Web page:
The Post-Gazette ran a piece on Tuesday exploring economists predictions as to how our “green values” might shape our future shopping decisions.
The sharing trend that became popular with Zipcar is likely to expand to other industries such as tools and baby gear as consumers readjust their spending patterns to focus less on conspicuous consumption and more on making thoughtful choices with their money, says one leading social forecaster.
But another forecaster disagrees, stating that people are going to opt for price over everything else.
“While they can have the best intentions, it’s a stomach issue and a pocketbook issue. People are falling out of the middle class in huge numbers,” said Mr. Celente, who forecast the popularity of gourmet coffee years before Starbucks became a household name and bottled water decades before Coke and Pepsi got into the business.
I suspect what they are getting at is that the middle class and those with disposable income are changing their patterns and this will spread as the suppliers adjust their production. But green is not just luxury value – people are becoming more aware of how environmental racism and similar trends disproportionately impact low-income communities and looking for tools to take ownership of their environment: rural, suburban and urban.
That was an aspect of The Pittsburgh Tote Bag Project I tried to emphasize – that providing tote bags wasn’t simply about reuse, it was about empowerment by putting real green tools in the hands of people who need them. The same is true of other items we distributed – water bottles & travel mugs are transportable as well as useful. And when you don’t have a lot of dollars, the $.10-$.30 discount for using your own mug can make a huge difference.
The key is that green values themselves are not limited to middle class families or people who are situationally poor (like students who hopefully will move into the middle class when they find work.) The values are being taught in school, at church, communicated by social and traditional media and being embraced as advocacy and social justice values. As the values solidify in our identities, the decisions make more sense – we think about our consumption.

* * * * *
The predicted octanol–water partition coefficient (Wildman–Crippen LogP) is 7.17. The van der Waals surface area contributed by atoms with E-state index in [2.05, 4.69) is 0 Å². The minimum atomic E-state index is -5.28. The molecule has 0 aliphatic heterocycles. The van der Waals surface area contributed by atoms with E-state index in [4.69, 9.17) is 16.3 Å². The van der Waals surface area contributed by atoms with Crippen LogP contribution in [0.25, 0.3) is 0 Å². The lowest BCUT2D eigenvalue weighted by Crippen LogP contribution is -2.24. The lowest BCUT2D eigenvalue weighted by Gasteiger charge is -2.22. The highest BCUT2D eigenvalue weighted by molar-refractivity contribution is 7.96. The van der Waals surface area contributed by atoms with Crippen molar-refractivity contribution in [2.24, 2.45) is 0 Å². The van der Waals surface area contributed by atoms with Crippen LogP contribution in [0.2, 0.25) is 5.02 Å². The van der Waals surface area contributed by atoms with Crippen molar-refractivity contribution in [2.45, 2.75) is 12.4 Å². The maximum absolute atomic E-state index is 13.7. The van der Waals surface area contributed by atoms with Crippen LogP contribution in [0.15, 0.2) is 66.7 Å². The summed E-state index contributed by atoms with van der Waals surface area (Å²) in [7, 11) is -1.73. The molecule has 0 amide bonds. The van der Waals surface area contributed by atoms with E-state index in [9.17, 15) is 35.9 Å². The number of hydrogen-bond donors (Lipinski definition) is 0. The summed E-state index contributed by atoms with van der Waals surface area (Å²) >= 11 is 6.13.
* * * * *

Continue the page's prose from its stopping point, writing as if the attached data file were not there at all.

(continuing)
The problem might be barriers constructed by the middle and upper classes – do we established businesses with green values in communities that are accessible by low income families? I mean who owns the grocery store after all? Do we as a public demand that tax payer subsidized farmer’s markets bring locally grown fruits and vegetables into spaces that are accessible? Access can be a barrier.
Another barrier? There are so many green “swag” items we take for granted – how many reusable water bottles are in your home? Get them out where they can be used – and they wil be used. I just opened a drawer this moring to retrieve a certain bowl and realized there were 4 unused water bottles crammed into the drawer – what kind of green value is that? It is great that I use my two regular water bottles, but obviously there is some work I need to do to get the items out of the drawer and into use somewhere. (That’s both green and anti-consumerism.)
So there are opportunities on both the systemic level (advocacy) and the individual level (our “stuff”) to make consumer decisions that benefit the larger community.
There’s some comparison between this and LGBTQ-driven consumer behavior. I’ll explore that in another post.
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